One poet’s poem can serve as a commentary on another poet’s poem, allowing us insights into the minds of both.
After last week’s discussion on Robert Frost and “Stopping by Woods on a Snowy Evening, ” I started reading Wendell Berry’s recent collection, This Day: Collected and New Sabbath Poems. One of the included poems, first published in 1979 and collected in The Timbered Choir in 1999, is untitled but generally known by its first line, “The bell calls in the town.”
I read a first line like that, and I’m immediately reminded of Robert Frost’s “Stopping by Woods on a Snowy Evening” (“His house in the village though”). As it turns out, both poems used the woods as an important element, perhaps the important element. Both use the idea of a journey or pilgrimage. And both offer a contrast between natural and man-made or man-created, faint as it might be in the Frost poem.
I put the two poems side by side and notice the most obvious difference—the Berry poem is longer. And yet it’s almost as if Berry had the Frost poem in mind or in front of him when he wrote “The bell calls in town.” Here’s the poem in its entirety:
The bell calls in town
The bell calls in the town
Where forebears cleared the shaded land
And brought high daylight down
To shine on field and trodden road.
I hear, but understand
Contrarily, and walk into the woods.
I leave labor and load,
Take up a different story.
I keep an inventory
Of wonders and of uncommercial goods.
I climb up through the field
That my long labor has kept clear.
Projects, plans unfulfilled
Waylay and snatch at me like briars,
For there is no rest here
Where ceaseless effort seems to be required,
Yet fails, and spirit tires
With flesh, because failure
And weariness are sure
In all that mortal wishing has inspired.
I go in pilgrimage
Across an old fenced boundary
To wildness without age
Where, in their long dominion,
The trees have been left free.
They call the soil here “Eden”; slants and steeps
Hard to stand straight upon
Even without a burden.
No more a perfect garden,
There’s an immortal memory that it keeps.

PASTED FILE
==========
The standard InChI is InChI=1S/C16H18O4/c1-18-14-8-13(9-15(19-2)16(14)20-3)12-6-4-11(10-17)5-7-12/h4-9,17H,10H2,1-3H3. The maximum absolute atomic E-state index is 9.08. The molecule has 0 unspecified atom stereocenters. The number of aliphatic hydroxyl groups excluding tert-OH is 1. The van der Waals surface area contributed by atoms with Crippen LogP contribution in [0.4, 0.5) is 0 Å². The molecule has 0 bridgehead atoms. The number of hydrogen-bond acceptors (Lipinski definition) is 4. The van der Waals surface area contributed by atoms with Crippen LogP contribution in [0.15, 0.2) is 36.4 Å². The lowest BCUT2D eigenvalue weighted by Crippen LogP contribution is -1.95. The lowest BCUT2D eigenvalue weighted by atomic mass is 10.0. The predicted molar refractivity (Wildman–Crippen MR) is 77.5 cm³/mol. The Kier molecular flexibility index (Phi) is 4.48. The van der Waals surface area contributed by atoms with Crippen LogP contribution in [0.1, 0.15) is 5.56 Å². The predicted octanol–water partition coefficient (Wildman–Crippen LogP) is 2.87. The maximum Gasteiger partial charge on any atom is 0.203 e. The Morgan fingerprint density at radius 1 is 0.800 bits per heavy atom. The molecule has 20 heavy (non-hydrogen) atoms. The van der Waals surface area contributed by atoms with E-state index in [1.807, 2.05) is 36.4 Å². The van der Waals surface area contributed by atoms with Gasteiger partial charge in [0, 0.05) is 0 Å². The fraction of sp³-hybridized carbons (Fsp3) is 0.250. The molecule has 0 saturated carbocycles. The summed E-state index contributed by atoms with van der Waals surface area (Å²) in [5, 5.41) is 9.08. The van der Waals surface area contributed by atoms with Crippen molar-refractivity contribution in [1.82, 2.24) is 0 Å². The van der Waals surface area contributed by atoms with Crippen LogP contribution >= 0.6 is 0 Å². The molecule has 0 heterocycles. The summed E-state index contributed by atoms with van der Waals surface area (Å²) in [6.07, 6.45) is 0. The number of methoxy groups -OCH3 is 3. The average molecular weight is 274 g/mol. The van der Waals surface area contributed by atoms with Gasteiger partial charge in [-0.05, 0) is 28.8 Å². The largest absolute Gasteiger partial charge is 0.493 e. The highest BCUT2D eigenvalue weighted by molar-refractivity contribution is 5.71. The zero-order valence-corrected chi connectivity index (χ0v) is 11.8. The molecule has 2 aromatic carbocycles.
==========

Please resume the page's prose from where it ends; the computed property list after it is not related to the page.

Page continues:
I leave work’s daily rule
And come here to this restful place
Where music stirs the pool
And from high stations of the air
Fall notes of wordless grace,
Strewn remnants of the primal Sabbath’s hymn.
And I remember here
A tale of evil twined
With good, serpent and vine
And innocence of evil’s stratagem.
I let that go a while,
For it is hopeless to correct
By generations’ toil,
And I let go my hopes and plans
That no toil can perfect.
There is no vision here but what is seen:
White bloom nothing explains.
But a mute blessedness
Exceeding all distress,
The fresh light stained a hundred shades of green.
Uproar of wheel and fire
That has contained us like a cell
Opens and lets us hear
A stillness longer than all time
Where leaf and song fulfill
The passing light, pass with the light, return,
Renewed, as in rhyme.
This is no human vision
Subject to our revision;
God’s eye holds every leaf as light is worn.
Ruin is in place here:
The dead leaves rotting on the ground,
The live leaves in the air
Are gathered in a single dance
That turns them round and round.
The fox cub trots his almost pathless path
As silent as his absence.
These passings resurrect
A joy without defect,
The life that steps and sings in ways of death.
Reading makes the differences apparent. In Frost’s poem, the narrator is driving a horse-drawn wagon through the woods. In Berry’s, the narrator chooses to leave the town behind and walk through the woods. The Frost poem uses the woods to frame the journey; the Berry poem uses the woods as the journey. The difference is subtle, but I think important. For Frost, the woods are something there, something to be gotten through; for Berry, the woods are something to be almost celebrated, a contrast with the town or village left behind.
Both poems, however, quietly note the house in the village, Frost citing it directly and Berry by referring to the bell in the town. For Berry, God’s house in effect is the woods, a kind of natural cathedral that men have cleared to bring “the daylight down.” The poem’s narrator doesn’t want the daylight down, noting that he thinks contrarily and intends to tell a different story, the story of where the daylight remains up as it was originally created.
Frost’s poem is simpler, more compact. Berry’s poem is perhaps more ambitious, linking the woods to a life most of us have turned our backs on, or didn’t even know existed to turn our backs on, to the original creation story.
This isn’t unusual in any of Berry’s writing, including poetry, prose and fiction. What he writes is all of a piece, reflecting his ideas of community, faith, progress, industrialization, and agriculture. The woods are something of a haven, but Berry recognizes they are also part of the fall of man. Nature, too, reflects and expresses that “tale of evil / twined with good, serpent and vine / And innocence of evil’s stratagem.”
To place the two poems side by side is to see two generations, two understandings, and two philosophies, and how they relate and differ.
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